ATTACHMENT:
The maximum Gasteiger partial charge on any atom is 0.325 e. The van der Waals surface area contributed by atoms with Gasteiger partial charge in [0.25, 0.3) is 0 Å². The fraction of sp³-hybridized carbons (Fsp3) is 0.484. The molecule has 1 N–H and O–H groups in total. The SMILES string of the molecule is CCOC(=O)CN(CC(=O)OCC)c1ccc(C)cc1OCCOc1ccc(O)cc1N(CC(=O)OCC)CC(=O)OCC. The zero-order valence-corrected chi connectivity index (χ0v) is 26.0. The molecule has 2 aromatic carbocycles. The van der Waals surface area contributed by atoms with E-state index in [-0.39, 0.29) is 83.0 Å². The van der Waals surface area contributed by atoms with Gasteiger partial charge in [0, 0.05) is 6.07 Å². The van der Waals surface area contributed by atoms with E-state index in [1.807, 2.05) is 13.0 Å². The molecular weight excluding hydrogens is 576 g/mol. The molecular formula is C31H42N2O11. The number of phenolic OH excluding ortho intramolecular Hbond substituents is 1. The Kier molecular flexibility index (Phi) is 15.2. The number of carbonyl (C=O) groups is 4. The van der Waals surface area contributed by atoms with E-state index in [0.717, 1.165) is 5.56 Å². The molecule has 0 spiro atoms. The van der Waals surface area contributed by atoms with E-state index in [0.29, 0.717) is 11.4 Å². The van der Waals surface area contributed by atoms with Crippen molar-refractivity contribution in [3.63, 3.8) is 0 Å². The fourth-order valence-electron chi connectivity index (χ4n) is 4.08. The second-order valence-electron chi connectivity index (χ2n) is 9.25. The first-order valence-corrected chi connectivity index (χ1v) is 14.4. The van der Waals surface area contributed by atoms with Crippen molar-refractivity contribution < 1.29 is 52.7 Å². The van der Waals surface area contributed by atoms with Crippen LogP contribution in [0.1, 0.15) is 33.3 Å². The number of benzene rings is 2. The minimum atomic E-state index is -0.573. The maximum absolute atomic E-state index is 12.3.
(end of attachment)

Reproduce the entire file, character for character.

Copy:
The maximum Gasteiger partial charge on any atom is 0.325 e. The van der Waals surface area contributed by atoms with Gasteiger partial charge in [0.25, 0.3) is 0 Å². The fraction of sp³-hybridized carbons (Fsp3) is 0.484. The molecule has 1 N–H and O–H groups in total. The SMILES string of the molecule is CCOC(=O)CN(CC(=O)OCC)c1ccc(C)cc1OCCOc1ccc(O)cc1N(CC(=O)OCC)CC(=O)OCC. The zero-order valence-corrected chi connectivity index (χ0v) is 26.0. The molecule has 2 aromatic carbocycles. The van der Waals surface area contributed by atoms with E-state index in [-0.39, 0.29) is 83.0 Å². The van der Waals surface area contributed by atoms with Gasteiger partial charge in [0, 0.05) is 6.07 Å². The van der Waals surface area contributed by atoms with E-state index in [1.807, 2.05) is 13.0 Å². The molecular weight excluding hydrogens is 576 g/mol. The molecular formula is C31H42N2O11. The number of phenolic OH excluding ortho intramolecular Hbond substituents is 1. The Kier molecular flexibility index (Phi) is 15.2. The number of carbonyl (C=O) groups is 4. The van der Waals surface area contributed by atoms with E-state index in [0.717, 1.165) is 5.56 Å². The molecule has 0 spiro atoms. The van der Waals surface area contributed by atoms with E-state index in [0.29, 0.717) is 11.4 Å². The van der Waals surface area contributed by atoms with Crippen molar-refractivity contribution in [3.63, 3.8) is 0 Å². The fourth-order valence-electron chi connectivity index (χ4n) is 4.08. The second-order valence-electron chi connectivity index (χ2n) is 9.25. The first-order valence-corrected chi connectivity index (χ1v) is 14.4. The van der Waals surface area contributed by atoms with Crippen molar-refractivity contribution < 1.29 is 52.7 Å². The van der Waals surface area contributed by atoms with Crippen LogP contribution in [0.1, 0.15) is 33.3 Å². The number of benzene rings is 2. The minimum atomic E-state index is -0.573. The maximum absolute atomic E-state index is 12.3.